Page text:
However Wild Honey is a family owned and operated apiary located in Shaftsbury, Vermont. It began over 20 years ago with Jim and Gail Howe, and included their son Adam Howe. Through those early years they developed a love for beekeeping and apiculture. The family worked together to draw the artwork for their first Raw Honey label by hand, which was then given to a local printing company who used it to create the honey labels they continue to use to this day. They then sold their honey to a few local stores. This continued while Adam was away at college and after he returned home to Vermont.
Much has been said and written about the turn into this new year. At the Co-op, things are no different—our cumulative exhaustion is proof enough that things need to go better in this new year, as we will no doubt need to adjust several more times to new normalities. Still, I find that gratitude has actually been easier to come by in my own assessments, and I believe this to be true of lots of our community members and Co-op customers as well.
The origins of the fermented beverage kombucha date back a few thousand years to where it was first consumed in China, Russia, and Europe. Today it is a drink that is either loved or loathed. Some say it tastes too much like vinegar, others love the sparkling flavor that is often sweetened with fruit juice. The reality is that kombucha’s popularity is spreading and it can now be found in almost every grocery store, including the Co-op. CEO and Founder of Aqua ViTea Jeff Weaber fell in love with and perfected this nourishing beverage while he was a home brewer, then launched the Vermont kombucha company called Aqua ViTea, and the success of their kombucha has taken off as the company has utilized both ancient tradition and modern technology to create a unique and sparkling beverage offering.
It’s primary election season, with all of the attendant nervousness, activity, and exhaustion that this calls up for us, especially those who are active and working hard to get out the vote. This democracy has had more than its share of events and processes that have called into question the agency we have—or don’t—upon our form of government.
Local bakery The Bread Shed will be sampling Spiced Molasses Cookies, Cranberry Pecan Dinner Rolls, and Soft Dinner Rolls. At the Brattleboro Food Co-op Demo Counter.
Please pre-register at SlowLivingSummit.org for the Slow Living Summit Presentation Panel Discussions which will take place in the Brattleboro Food Co-op Community Room via the Canal Street entrance.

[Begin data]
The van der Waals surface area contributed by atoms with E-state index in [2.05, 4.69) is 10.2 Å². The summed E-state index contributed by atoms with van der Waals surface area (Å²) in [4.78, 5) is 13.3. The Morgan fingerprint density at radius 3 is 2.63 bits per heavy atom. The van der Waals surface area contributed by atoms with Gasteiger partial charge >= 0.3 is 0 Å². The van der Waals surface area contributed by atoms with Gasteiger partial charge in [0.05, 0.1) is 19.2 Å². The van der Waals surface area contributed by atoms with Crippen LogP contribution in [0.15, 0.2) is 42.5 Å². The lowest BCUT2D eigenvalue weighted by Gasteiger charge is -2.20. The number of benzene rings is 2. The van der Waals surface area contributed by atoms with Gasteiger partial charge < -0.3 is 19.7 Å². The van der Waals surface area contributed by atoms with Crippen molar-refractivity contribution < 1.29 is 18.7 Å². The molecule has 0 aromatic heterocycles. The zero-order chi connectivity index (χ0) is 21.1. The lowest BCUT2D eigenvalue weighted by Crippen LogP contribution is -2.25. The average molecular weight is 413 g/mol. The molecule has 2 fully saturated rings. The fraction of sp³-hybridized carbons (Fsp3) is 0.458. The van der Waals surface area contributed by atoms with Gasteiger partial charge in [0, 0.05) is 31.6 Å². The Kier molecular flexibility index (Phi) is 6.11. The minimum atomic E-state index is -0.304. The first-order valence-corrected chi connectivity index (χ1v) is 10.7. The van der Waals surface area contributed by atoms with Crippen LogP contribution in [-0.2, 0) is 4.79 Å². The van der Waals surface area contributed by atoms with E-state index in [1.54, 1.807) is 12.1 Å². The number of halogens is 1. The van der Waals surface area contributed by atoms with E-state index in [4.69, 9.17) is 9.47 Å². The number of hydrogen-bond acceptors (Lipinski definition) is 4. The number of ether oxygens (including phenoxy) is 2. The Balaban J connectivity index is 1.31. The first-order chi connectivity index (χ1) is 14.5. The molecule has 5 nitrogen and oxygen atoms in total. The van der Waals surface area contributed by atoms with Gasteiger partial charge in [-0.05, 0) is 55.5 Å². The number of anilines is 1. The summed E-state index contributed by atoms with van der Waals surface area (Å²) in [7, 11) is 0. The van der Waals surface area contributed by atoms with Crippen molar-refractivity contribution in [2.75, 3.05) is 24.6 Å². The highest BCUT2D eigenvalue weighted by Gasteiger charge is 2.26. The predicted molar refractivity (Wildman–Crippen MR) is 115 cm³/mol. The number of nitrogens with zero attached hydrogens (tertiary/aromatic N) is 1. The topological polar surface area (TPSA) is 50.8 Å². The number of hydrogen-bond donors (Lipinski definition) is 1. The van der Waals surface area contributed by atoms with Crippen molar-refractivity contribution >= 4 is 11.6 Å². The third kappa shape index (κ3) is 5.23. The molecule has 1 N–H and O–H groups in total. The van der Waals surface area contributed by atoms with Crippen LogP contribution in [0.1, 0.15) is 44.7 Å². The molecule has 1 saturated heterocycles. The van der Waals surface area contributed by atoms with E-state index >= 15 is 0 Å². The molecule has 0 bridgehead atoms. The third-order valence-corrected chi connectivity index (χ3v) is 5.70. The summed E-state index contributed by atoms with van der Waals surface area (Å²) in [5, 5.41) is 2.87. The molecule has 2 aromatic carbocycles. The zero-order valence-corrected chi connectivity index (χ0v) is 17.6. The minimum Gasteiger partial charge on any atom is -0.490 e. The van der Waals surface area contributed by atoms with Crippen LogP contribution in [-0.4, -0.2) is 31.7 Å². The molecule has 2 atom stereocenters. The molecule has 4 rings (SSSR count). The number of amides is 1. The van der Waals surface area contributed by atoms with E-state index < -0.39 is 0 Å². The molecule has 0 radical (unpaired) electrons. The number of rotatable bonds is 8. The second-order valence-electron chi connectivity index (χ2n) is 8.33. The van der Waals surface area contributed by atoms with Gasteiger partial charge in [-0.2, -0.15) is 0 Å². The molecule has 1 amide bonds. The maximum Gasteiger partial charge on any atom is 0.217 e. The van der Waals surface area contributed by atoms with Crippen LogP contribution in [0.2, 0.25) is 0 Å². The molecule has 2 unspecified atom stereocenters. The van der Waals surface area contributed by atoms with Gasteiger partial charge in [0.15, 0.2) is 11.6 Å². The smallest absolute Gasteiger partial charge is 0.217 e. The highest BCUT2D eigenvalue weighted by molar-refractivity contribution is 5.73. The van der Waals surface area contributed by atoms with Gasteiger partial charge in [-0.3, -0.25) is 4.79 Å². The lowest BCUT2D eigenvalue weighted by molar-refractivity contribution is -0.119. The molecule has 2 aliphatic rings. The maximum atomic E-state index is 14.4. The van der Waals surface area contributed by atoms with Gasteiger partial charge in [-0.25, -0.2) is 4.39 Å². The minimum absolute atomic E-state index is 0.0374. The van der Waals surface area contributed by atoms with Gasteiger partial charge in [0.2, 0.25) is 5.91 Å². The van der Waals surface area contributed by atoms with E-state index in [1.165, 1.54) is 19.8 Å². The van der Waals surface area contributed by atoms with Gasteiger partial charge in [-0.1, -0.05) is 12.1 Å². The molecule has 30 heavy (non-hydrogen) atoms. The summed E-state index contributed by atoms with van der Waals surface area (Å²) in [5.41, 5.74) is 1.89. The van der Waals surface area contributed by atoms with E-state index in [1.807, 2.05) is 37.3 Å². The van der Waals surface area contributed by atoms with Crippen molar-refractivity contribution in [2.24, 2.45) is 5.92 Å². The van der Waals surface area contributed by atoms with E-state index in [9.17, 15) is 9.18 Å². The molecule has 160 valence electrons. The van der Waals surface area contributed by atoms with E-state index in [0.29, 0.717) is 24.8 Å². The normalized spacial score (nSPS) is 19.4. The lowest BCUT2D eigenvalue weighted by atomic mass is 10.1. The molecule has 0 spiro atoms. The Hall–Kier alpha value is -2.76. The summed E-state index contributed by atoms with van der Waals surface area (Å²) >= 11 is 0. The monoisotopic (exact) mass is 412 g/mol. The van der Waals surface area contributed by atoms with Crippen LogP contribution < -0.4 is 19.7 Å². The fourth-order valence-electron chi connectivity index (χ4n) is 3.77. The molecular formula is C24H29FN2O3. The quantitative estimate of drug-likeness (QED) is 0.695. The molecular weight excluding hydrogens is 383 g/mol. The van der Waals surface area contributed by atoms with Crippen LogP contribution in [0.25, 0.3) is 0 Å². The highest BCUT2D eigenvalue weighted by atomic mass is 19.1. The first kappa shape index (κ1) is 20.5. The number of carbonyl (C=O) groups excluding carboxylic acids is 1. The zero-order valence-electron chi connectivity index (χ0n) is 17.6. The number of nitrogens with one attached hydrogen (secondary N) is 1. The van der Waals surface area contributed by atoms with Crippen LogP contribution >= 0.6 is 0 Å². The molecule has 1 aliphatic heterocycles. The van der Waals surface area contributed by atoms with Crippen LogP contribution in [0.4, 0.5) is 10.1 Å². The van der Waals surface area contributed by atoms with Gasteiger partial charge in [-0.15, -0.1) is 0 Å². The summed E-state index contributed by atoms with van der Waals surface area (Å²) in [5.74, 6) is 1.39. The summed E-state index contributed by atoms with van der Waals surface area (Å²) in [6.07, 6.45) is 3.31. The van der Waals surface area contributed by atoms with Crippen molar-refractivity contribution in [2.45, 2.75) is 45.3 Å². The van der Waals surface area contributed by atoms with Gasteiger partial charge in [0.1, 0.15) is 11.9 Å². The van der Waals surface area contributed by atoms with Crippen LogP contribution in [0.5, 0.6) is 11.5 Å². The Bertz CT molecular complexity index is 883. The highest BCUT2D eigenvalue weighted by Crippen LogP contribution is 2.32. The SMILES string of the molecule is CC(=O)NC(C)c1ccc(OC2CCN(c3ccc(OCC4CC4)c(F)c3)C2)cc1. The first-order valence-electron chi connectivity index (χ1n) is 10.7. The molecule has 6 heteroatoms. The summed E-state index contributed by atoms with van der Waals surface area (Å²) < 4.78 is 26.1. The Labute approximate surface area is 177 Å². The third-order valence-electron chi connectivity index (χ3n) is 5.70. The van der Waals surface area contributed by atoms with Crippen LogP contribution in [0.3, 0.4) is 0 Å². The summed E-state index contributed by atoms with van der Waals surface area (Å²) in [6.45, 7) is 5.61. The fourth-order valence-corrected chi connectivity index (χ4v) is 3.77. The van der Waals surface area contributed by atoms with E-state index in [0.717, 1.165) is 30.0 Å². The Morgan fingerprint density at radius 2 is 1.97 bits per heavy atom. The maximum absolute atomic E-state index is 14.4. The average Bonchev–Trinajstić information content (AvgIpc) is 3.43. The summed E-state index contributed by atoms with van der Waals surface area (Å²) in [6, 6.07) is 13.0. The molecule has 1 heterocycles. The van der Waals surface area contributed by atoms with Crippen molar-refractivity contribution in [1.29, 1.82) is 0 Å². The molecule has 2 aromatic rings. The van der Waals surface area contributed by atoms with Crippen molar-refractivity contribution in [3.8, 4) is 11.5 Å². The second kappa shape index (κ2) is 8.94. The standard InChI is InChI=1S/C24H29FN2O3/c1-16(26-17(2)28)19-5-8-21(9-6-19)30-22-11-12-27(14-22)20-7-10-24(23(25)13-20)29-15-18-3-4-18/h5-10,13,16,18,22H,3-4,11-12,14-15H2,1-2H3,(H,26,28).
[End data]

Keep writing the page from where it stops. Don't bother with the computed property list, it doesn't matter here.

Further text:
Make your way to the co-op and meet the folks from . Try a free sample! Read about them on our website at BrattleboroFoodCoop.coop
Join Robin Matathias, Adjunct Professor of Environmental Studies at Keene State College, for a series of classes exploring the connection between food choices, food production systems, and their impacts on both human and environmental health. Learn how the human body acts like an ecosystem and how imbalances can make us sick. We will also read and interpret ingredient labels. (Bring in food labels!).
Meet the team who illustrate and print these holiday cards and note cards. Thursday, December 13th, 11am-1pm.
Be sure to join Laurie Klenkel in the Brattleboro Food Co-op produce department to sample some serious cool weather comfort food! Laurie will have both the meat lover version and vegan version (using Bac’uns). Free recipe! Friday, October 19, 4-6pm
Come to the Food Co-op to taste hard cider* from Whetstone Ciderworks and fresh apple ciders from local farms! Friday, October 19, 4-6pm*Must be 21+ years of age with valid ID to sample alcohol in accordance with Vermont state law
I am always grateful when the first apples of the season are ripe and ready to enjoy. Every year by late summer, I am anxiously waiting for the new apple crop to be harvested. In spite of the all the other fruit choices available during the summer season, I feel a void in my diet without a crisp delicious apple—nothing hits the spot like a tart early local apple! I eat one every day when they are available. Some of my favorite early varieties are Paula Red, Ginger Gold, Zestar, and Sansa. And of course the choices don’t stop with those—there will be many more to choose from, along with all of the heirloom apples that have such unusual and fabulous names.